The Philadelphia medical examiner's office and police are working to determine what sparked as many as 35 overdose deaths over a recent five-day period in the city.
"There are overdoses that occur every day and people don't die," said police spokesman Lt. John Stanford. "What's coming to the forefront is the fact that people are overdosing and dying."
A dozen people alone died from overdoses Dec. 1. Another four died the following day. That weekend seven died of overdoses on Saturday, another nine on Sunday and three on Monday.
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There were also spikes in overdoses in South Jersey and Bucks County in recent days. In mid-November, nearly 50 people in Philadelphia cheated death when their overdoses were reversed by medics, police and doctors. All of those overdoses happened in a 24 hour period.
Explaining the surge in overdoses can be like solving a puzzle. While investigators have determined that those who died got their drugs from different sources — meaning it was unlikely that a "bad batch" had a single origin — they must also consider factors including where the opioids may have originated, if there are links among dealers being arrested and whether certain street heroin may be purer than others or is being laced with powerful painkillers like fentanyl.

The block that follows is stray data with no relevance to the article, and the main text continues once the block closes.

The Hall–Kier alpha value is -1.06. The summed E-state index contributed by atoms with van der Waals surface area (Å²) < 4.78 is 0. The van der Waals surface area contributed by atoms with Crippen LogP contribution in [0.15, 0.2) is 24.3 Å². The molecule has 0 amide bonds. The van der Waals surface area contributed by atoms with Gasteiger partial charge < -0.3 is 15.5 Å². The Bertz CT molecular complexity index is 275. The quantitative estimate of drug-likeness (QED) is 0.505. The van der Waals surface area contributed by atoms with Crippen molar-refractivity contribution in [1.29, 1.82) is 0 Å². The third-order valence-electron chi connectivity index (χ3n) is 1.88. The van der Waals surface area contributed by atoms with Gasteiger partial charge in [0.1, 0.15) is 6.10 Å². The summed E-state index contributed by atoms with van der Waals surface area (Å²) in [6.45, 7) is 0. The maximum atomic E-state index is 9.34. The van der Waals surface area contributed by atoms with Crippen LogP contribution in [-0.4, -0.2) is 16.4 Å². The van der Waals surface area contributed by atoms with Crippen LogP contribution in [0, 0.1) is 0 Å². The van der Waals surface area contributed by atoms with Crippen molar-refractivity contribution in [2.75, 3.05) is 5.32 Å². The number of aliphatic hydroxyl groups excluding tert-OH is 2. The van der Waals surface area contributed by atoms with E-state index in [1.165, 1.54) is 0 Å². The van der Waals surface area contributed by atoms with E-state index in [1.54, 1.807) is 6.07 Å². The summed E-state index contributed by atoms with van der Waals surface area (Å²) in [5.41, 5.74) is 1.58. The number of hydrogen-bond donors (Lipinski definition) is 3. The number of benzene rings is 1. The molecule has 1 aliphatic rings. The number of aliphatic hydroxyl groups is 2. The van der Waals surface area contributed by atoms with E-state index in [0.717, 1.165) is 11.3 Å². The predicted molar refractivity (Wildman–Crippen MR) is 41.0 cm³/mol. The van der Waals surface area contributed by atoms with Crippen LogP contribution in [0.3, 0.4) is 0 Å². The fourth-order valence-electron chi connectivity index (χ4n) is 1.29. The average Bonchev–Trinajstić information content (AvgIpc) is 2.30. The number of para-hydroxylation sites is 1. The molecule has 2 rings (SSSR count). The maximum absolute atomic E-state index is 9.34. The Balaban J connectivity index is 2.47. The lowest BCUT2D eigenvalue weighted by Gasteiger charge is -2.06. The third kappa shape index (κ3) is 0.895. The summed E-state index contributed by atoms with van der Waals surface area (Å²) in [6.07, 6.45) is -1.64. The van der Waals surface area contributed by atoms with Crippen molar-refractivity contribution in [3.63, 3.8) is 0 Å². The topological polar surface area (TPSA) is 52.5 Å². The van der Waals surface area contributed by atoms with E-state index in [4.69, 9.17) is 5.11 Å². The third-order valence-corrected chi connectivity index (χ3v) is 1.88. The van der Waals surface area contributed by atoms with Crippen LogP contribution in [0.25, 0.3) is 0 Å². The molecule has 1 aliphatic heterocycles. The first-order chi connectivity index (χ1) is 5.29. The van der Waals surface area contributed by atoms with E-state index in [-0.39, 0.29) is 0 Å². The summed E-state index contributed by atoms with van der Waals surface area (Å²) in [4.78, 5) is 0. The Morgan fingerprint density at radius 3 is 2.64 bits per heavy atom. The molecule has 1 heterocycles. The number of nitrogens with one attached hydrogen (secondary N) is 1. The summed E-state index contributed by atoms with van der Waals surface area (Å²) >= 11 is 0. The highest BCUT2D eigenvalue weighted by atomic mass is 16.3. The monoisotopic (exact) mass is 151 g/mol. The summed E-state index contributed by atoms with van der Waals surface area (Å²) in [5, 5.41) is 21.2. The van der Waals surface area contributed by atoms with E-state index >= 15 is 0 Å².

Roland Lamb, deputy commissioner for the Department of Behavioral Health, said that before this week, he hasn't seen people dying of overdoses in such numbers over such a short period of time. He said his agency has been stepping up efforts to train people on administering overdose antidotes and has been distributing antidote kits throughout the city. The department also has been working with hospitals to identify overdose victims and is trying to steer them into treatment.
Meanwhile, the Department of Public Health has issued guidelines to doctors on opioid prescription, as doctor-issued painkillers can lead to addiction and abuse.
NBC10 probed local and national efforts by addiction support adovcates, law enforcment and the medical community trying to attack this crisis as part of a special report, Generation Addicted, earlier this year. While communities are taking steps to fight the epidemic, many officials conceded that the death toll would continue to rise for some time.
Officials say Philadelphia already has the strongest heroin in the country — aroubd 80 percent pure. That's nearly twice the purity of heroin in New York City, at 45 percent.
The U.S. Centers for Disease Control and Prevention reported this week that more than 50,000 Americans died from drug overdoses in 2015, a new record. Heroin deaths were up 23 percent in one year — numbering nearly 13,000 and rivaling gun homicides.
In Philadelphia, fatal drug overdoses also outnumbered murders last year — about 700, compared to 280 homicides. The overdose rate nearly doubled from 460 in 2013.
Fentanyl deaths in the city have skyrocketed by more than 600 percent over the past two years, data released by the city this summer showed.